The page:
I’d like to have a non-argument

My friend A. in Alabama, epistemologist and (Rod) Chisholm trail guide extraordinaire, reports an epiphanic breakthrough (my characterization… I was going to call this a concession but that might be perceived as gratuitously provocative) and I’m eager to reinforce it before he changes his mind.

A. is now prepared to acknowledge “the possible limits of my view that the unit of philosophical discussion is the argument.” (As in You got an argument for that? Or, for Python fans, I’d like to have an argument, please.) Arguments, ordered chunks of verbal discourse involving premises, inferences, and conclusions, make effective discursive units just to the extent of our confidence in the range and depth and transparency of our words. But what of experiences that don’t crack the shell of articulate language? The peculiar felt quality of the sunrise I’m glimpsing right now, or the tang of coffee on my tongue, or the personal emotional resonance of living with the permanent loss of a parent? They’re experiences I can evoke with words to some degree, but cannot replicate. A. continues:

“…one way to do philosophy might be to present a way of looking at things to see whether it is faithful to one’s experience. This does not require discursive argument, it seems.”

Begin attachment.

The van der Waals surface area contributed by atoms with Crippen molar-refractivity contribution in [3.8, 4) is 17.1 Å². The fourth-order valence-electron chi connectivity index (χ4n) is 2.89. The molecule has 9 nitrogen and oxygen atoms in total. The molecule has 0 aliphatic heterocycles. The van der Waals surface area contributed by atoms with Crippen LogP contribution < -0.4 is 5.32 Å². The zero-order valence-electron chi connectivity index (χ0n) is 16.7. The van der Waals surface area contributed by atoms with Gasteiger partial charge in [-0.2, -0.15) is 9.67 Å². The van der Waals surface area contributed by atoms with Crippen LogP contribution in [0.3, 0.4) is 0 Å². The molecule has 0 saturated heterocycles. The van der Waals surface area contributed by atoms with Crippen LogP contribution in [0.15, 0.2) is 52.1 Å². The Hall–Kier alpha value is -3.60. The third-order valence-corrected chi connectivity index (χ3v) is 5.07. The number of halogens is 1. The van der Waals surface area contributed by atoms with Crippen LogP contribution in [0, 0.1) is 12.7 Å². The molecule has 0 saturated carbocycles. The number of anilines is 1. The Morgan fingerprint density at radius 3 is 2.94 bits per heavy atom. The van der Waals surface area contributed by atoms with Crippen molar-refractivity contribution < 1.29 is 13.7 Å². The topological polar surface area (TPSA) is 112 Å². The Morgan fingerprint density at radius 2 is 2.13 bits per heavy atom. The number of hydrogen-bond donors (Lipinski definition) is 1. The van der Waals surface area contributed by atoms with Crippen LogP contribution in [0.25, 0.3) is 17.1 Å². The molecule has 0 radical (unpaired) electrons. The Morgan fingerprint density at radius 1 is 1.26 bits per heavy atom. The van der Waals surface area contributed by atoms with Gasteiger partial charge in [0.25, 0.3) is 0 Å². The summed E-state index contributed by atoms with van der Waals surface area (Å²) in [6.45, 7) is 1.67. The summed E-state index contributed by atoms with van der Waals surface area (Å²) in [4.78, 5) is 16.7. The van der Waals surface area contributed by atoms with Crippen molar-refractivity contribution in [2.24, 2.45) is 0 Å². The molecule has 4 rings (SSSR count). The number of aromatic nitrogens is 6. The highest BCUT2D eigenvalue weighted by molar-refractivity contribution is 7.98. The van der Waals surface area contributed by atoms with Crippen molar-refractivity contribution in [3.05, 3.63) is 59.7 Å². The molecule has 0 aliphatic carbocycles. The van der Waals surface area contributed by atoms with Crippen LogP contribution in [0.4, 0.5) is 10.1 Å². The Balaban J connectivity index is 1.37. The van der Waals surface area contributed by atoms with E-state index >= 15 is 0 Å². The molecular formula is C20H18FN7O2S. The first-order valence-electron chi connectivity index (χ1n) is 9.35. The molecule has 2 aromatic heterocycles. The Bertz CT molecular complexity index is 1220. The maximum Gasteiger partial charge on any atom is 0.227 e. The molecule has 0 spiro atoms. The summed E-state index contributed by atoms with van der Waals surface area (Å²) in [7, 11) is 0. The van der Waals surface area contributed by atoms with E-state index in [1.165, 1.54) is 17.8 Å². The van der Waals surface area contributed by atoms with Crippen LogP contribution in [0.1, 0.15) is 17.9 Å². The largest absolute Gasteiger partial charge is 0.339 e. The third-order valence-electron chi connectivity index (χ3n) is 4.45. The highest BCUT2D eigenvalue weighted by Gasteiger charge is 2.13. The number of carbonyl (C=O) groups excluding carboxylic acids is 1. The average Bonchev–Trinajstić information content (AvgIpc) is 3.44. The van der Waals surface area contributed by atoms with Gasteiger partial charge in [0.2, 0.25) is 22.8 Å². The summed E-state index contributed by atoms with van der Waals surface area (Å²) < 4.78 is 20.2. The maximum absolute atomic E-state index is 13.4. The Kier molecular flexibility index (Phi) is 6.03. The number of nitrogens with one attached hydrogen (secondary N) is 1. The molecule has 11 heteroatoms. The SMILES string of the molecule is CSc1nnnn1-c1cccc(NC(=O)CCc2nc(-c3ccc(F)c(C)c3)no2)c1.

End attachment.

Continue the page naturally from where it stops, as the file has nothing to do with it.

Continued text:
William James said a similar thing in Pragmatism, as I never tire of repeating:

The philosophy which is so important in each of us is not a technical matter; it is our more or less dumb sense of what life honestly and deeply means. It is only partly got from books; it is our individual way of just seeing and feeling the total push and pressure of the cosmos.

James also said, in Varieties of Religious Experience,

Philosophy lives in words, but truth and fact well up into our lives in ways that exceed verbal formulation. There is in the living act of perception always something that glimmers and twinkles and will not be caught, and for which reflection comes too late. No one knows this as well as the philosopher. He must fire his volley of new vocables out of his conceptual shotgun, for his profession condemns him to this industry; but he secretly knows the hollowness and irrelevancy.

Beliefs, even justified true beliefs, can’t replace personal experience.


She’s a witch!

No, that’s not the right conclusion. This might be:

“…lots of culture can be seen as philosophical despite the fact that it falls outside my narrow conception of it.”

Yes, I vote for that one. Not that truth can be put to a plebiscite, but popularity just is one. In these troubled times, we state-sponsored philosophers can’t afford to ignore vox populi. The question is: can it be done well? Another question: are we the guys to do it?

Further analysis seems indicated, A. Or perhaps not?

(Meanwhile, don’t forget to order your copy of Jimmy Buffett and Philosophy, and to tune in a popularizing philosopher on the radio this weekend.)


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